Off with the studs

Tuesday, March 31, 2009

The deadline for studded tire use is today, March 31st.

The safety of the traveling public is our number one priority, so we encourage drivers to drive for conditions wherever your travels take you. We do expect that snow in the mountain passes will continue for the next few days, and that we may see some brief, wet snow in the lowlands.

Currently, there is no indication of arctic-type weather that could lead to black ice. The presence of this wet snow in the lowlands and occasional heavier snow in the mountains does not indicate reason enough to extend the deadline.

Our weather forecasters also tell us the weather trend looks to be warming statewide, with the upcoming weekend being dry in almost all areas. We have our staff and equipment ready to provide for safe travel, and will impose chain restrictions if necessary.

We often talk about how studded tires damage the roadways. Are you also aware of how studded tires can make driving more dangerous? On wet roadways, you get less traction with studded tires as the studs decrease your stopping ability and increase your stopping distance. This is because they reduce full contact between a tire’s rubber compound and the pavement.

In case you may be traveling, or live outside Washington, you should know out-of-state drivers are not exempt from Washington's laws. The Washington State Patrol will enforce a $124 fine for those who use studded tires after the deadline. State troopers will use common sense if a sudden storm makes roads icy in a particular area.

You can read more about winter driving and tire options at http://www.blogger.com/www.wsdot.wa.gov/winter.

16 comments:

Anonymous said...

I beleive the decision to not extend the studded tire deadline was a mistake. I realize studded tires add wear and tear on the roadways, but I live above 1,000 ft outside of Monroe and we received 2" of new snow today and this increases my risk of having an accident on my way to and from work (which helps pay the taxes to fund our State). Many roads in our area have north facing slopes and they take much longer to thaw and/or clear than most areas. Also, I need to travel to Leavenworth this weekend and I wish I still had my traction tires with studs on.

I have decades of driving experience on snow and ice and beleive studded traction tires save lives and property and am willing to pay for repairs to the roads in order to use studs when needed. DOT and the State Patrol should be first concerned with safety, then asphalt.

Better luck next year. Also, maybe better notice of this blog's existence would increase the number of comments.

waldo123 said...

i just viewed the road conditions over snoqualmie pass and am looking forward to driving over without the safety and peace of mind that my snow tires would have provided. Thank you Washington State Department of Transportation for jeopardizing the safety of myself as well as my family.

Anonymous said...

I just viewed the road conditions over snoqualmie pass and am looking forward to traveling over without the safety and peace of mind that snow tires provide. Thank you Washington State Department of Transportation for jeopardizing the safety of myself and my family.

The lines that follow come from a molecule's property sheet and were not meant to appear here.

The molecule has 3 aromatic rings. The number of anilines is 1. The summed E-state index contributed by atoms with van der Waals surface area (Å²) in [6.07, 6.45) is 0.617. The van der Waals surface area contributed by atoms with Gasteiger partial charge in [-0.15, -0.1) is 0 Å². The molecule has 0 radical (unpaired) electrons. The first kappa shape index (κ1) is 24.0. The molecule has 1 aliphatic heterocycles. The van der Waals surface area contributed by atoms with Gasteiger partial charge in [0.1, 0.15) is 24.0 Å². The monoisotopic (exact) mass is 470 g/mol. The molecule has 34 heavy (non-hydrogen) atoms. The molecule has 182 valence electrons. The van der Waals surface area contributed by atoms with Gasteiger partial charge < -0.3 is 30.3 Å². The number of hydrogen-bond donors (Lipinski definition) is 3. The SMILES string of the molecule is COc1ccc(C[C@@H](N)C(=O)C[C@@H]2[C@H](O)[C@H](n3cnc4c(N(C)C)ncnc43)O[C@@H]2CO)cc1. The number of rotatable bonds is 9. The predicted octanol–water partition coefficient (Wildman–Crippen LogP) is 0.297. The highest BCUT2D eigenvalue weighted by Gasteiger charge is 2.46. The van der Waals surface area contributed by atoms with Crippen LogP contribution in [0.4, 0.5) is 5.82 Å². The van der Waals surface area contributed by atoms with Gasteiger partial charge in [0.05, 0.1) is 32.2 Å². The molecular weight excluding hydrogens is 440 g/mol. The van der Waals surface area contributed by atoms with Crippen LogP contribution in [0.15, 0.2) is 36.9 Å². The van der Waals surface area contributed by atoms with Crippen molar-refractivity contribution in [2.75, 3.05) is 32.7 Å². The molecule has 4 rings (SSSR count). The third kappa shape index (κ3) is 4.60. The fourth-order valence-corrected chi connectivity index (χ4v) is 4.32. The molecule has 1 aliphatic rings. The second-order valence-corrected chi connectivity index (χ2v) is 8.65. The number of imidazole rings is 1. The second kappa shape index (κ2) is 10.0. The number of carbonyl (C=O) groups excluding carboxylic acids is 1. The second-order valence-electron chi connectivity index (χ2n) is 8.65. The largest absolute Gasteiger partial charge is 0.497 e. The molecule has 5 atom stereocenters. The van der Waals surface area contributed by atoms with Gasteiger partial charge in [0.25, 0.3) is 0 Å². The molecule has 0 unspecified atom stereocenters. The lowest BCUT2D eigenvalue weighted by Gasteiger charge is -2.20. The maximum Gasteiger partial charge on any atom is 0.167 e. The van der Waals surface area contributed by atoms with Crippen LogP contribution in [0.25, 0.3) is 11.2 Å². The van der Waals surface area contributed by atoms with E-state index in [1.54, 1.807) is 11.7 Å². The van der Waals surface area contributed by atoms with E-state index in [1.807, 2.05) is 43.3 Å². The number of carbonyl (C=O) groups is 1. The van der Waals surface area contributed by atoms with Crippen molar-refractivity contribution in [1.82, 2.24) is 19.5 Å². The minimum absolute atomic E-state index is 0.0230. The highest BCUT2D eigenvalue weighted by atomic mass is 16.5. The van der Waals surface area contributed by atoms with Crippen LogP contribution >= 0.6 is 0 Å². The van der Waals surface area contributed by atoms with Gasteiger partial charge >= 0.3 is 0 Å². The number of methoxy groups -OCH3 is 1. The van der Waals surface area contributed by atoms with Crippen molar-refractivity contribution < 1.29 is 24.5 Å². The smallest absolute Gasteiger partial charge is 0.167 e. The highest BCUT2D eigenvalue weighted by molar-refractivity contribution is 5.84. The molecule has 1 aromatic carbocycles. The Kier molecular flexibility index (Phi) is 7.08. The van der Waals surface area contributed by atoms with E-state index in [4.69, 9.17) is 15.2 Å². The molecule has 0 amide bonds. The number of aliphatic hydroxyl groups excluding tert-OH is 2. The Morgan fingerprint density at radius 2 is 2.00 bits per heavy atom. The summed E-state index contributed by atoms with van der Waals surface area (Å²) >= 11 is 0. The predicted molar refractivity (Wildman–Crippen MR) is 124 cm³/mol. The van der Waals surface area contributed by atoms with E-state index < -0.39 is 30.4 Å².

Anonymous said...

Major winter storm coming to the Eastern Washington Area--from 3 to 6". Great job! Hope no one gets hurt because of your department's lack of insight to climate change.

Anonymous said...

I checked a couple of weeks ago and your Website said April 4th was the day to remove. Now you say March 31st. Why?

Anonymous said...

With continuing snow in the Cascades, receiving a foot of snow 4/1 and more expected 4/2, with additional accumulations in Spokane, the question of WHY are we not delaying the removal of studs till 4/7 or 4/10? In seasons past we have had postponements due to weather. With conditions continuing to worsen this week, and wsdot website advising that drivers use traction tires, it seems to be difficult to do BOTH of these things(remove studs, and drive with traction tires). What is the reason for steadfastly ignoring conditions in favor of a date (4/1)?

Anonymous said...

We live in Idaho in the mountains and woke up this morning to four inches of snow and more to come. We need to travel to Seattle, and Snoqualie Pass seems to have snow. We are afraid to take off our snow tires. Will we be safe?

Anonymous said...

Alice, Chris and others at WSDOT,

Who are you kidding? Have you taken a few seconds to observe conditions using your own web cams? Try this: http://www.wsdot.wa.gov/traffic/passes/stevens/Gallery/default.aspx?Direction=E. It's the Stevens Pass cam. Can you point out the wet, slushy conditions that would not be made safer with studded tires? You reference the forecasters but King5 News got it right last night when Jeff Renner described this decision not to extend the deadline given the conditions and known forecast as "unbelievable". It's spring break and we have many families with young children crossing the passes. Please give our residents and visitors a little more consideration. We all know the damage studded tires cause but a few days to week extension would have been logical...apparently for anyone outside state government. This was an easy PR win for you guys to demonstrate people and safety are your top priority. You're about to receive economic stimulus funds so you don't need the $124 per car for studded tires. We can only hope different people are involved in decisions on spending the economic stimulus funds...